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Why is there a difference between the two types of calling method in the following code:

class Access
    def method_missing name
        print "Method is missing"
    end

    protected
    def protected_method
        print "Calling Protected Method"
    end
end

access = Access.new
access.protected_method #Method is missing
access.send(:protected_method) #Calling Protected Method

The access.protected_method works as expected. But the send option tries to call the method even though it's protected. I would like to know what happens internally.

I get a string for the method to be called, so I would like to use send but I do not want to call the protected methods.

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Got the answer here: weblog.jamisbuck.org/2007/2/23/method-visibility-in-ruby Adding for anyone who finds same issue :). –  Kiran Madipally Sep 19 '12 at 13:05
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4 Answers

That's just how send works. Use public_send instead, if you only want to call public methods.

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Oh, didn't know about public_send. Thanks :) –  Sergio Tulentsev Sep 26 '12 at 4:43
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One of the uses of send is to bypass visibility, so this is a feature, not a bug, and in fact you'll probably break the expectations of other programmers using your class if you don't allow this behavior.

That said, if you really need it, you can override send and method_missing in your class to implement the behavior you want:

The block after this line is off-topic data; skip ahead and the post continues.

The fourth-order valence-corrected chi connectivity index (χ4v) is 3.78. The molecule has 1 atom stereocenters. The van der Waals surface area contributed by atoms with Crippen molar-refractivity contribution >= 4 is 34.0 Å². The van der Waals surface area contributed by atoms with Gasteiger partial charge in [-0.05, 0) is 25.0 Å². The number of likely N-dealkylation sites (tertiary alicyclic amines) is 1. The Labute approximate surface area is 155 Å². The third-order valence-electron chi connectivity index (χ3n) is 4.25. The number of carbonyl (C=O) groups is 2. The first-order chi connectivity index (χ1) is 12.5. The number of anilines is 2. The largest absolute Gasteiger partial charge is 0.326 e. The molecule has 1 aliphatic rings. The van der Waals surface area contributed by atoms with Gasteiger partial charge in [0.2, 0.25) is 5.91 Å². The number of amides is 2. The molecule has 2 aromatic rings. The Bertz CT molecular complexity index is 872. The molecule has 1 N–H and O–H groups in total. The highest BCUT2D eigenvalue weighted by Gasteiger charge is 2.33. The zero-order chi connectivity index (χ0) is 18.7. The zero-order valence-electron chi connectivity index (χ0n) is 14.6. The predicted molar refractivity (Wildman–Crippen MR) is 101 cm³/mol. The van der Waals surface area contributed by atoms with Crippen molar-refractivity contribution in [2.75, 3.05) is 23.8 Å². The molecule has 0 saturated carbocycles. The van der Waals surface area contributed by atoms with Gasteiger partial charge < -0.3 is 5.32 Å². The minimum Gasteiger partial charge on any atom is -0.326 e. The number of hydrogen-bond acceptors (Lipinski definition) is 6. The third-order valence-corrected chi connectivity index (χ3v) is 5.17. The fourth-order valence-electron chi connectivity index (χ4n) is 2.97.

class Access
  def foo; puts "foo"; end

  def method_missing(message, *args)
    puts "Method #{message} missing"
  end

  def send(message, *args)
    if self.class.protected_instance_methods.include?(message)
      method_missing(message, *args)
    else
      super
    end
  end

protected

  def bar; puts "bar"; end
end

a = Access.new
a.foo            #=> 'foo'
a.bar            #=> 'Method bar missing'
a.send('bar')    #=> 'Method bar missing'
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That's what public_send is for... –  samuil Sep 19 '12 at 13:58
    
Thanks. I wasn't aware of that method. –  Brandan Sep 19 '12 at 14:14
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Using send allows you to bypass some rules, such as accessing protected or private methods of an object.

Another thing is that send allows you to call methods dynamically. Using send will you to decide which methods gets called without knowing it before the program runs, that is you can decide what message will be passed on to it during runtime.

Aside from that, as far as I know, they're the same.

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Well, that's how send works. It allows you to call a method regardless of its visibility. If you send a non-existing name, then method_missing will kick in. See:

class Access
    def method_missing name
        "Method is missing"
    end

    protected
    def protected_method
        "Calling Protected Method"
    end
end

access = Access.new
access.protected_method # => "Method is missing"
access.send(:protected_method) # => "Calling Protected Method"
access.send(:non_existing_method) # => "Method is missing"

If you don't want your protected methods to be called this way, then, I guess, this is a good use case for the dreaded eval.

eval "Access.new.protected_method" # => "Method is missing"
eval "Access.new.non_existing_method" # => "Method is missing"
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Thanks for the quick response. Appreciate it. –  Kiran Madipally Sep 19 '12 at 13:07
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